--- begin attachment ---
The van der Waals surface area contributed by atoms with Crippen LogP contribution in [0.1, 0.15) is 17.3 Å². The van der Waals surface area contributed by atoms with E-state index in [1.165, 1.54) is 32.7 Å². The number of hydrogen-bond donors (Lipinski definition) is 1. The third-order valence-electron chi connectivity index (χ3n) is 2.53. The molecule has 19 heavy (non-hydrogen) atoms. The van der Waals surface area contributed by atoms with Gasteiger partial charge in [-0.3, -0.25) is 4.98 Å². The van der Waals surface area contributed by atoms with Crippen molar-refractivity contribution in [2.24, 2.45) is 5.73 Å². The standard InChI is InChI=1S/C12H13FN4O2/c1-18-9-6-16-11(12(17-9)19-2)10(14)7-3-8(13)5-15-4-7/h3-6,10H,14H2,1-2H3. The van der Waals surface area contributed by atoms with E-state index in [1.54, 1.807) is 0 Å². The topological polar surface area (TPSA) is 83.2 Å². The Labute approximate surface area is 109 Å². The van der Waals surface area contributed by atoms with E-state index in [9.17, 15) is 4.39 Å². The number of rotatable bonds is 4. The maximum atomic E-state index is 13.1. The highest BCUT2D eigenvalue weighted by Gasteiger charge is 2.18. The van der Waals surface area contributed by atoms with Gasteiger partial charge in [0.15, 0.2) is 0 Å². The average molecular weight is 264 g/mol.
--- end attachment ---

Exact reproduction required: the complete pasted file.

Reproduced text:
The van der Waals surface area contributed by atoms with Crippen LogP contribution in [0.1, 0.15) is 17.3 Å². The van der Waals surface area contributed by atoms with E-state index in [1.165, 1.54) is 32.7 Å². The number of hydrogen-bond donors (Lipinski definition) is 1. The third-order valence-electron chi connectivity index (χ3n) is 2.53. The molecule has 19 heavy (non-hydrogen) atoms. The van der Waals surface area contributed by atoms with Gasteiger partial charge in [-0.3, -0.25) is 4.98 Å². The van der Waals surface area contributed by atoms with Crippen molar-refractivity contribution in [2.24, 2.45) is 5.73 Å². The standard InChI is InChI=1S/C12H13FN4O2/c1-18-9-6-16-11(12(17-9)19-2)10(14)7-3-8(13)5-15-4-7/h3-6,10H,14H2,1-2H3. The van der Waals surface area contributed by atoms with E-state index in [1.54, 1.807) is 0 Å². The topological polar surface area (TPSA) is 83.2 Å². The Labute approximate surface area is 109 Å². The van der Waals surface area contributed by atoms with E-state index in [9.17, 15) is 4.39 Å². The number of rotatable bonds is 4. The maximum atomic E-state index is 13.1. The highest BCUT2D eigenvalue weighted by Gasteiger charge is 2.18. The van der Waals surface area contributed by atoms with Gasteiger partial charge in [0.15, 0.2) is 0 Å². The average molecular weight is 264 g/mol.